The thing is, since we’d taken so much time out, you know, it was kind of slightly different. We had the first couple of tracks, and that was over four years ago. We had released that stuff. We were always writing and stuff like that, but it just never became a full EP. We’ve never had a shortage of material, it’s not like we were waiting so long until we had an EP ready. It was more a case of waiting to see when we were going to release stuff. There was a lot of stuff going on at the time for us. We had just started working with a manager. We still keep in touch with him and things like that. But we had a really good response from Warner in the States and stuff. It became a bit of wait, thinking “oh are we going to go out and showcase over there? What happens now?” We didn’t want to jeopardize ourselves by releasing material that could potentially be released later.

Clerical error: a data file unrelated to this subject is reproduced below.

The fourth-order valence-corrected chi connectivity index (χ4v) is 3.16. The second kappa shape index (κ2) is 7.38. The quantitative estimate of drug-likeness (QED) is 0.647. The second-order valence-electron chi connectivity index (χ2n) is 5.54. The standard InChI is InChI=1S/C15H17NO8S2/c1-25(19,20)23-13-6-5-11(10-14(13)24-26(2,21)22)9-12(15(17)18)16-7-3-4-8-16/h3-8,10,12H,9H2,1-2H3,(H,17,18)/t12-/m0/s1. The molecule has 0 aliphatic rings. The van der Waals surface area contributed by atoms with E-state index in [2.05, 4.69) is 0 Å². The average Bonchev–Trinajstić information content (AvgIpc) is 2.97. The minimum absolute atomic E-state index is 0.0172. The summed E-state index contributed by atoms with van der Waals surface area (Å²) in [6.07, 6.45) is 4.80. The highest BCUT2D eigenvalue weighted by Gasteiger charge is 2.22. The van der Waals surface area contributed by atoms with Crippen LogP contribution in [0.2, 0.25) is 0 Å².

The process really took a long time, in that way. But the tracks themselves were quick. I think “No Trace” was like, finished as a track after we had already booked the studio session we were in. It was kind of like “okay, we’re going into the studio.”. I’d be like “Okay, I’m just going to write another track for that.” Just to get something new and fresh in. “No Trace” had been around as an idea for quite awhile, but it wasn’t complete as a track. It took a bit of thinking about it. It’s quite grunge-y and alternative, but it wasn’t there yet as a track. Once the drums and everything came into place, it became a lot clearer, and then we ended up just putting it down within a week. The first time Alison ever played it was in the studio, to put the bass down. It was awesome! She had literally just listened to it and said “Oh, it needs this!”. Eventually, we just went with it and it sounded really good.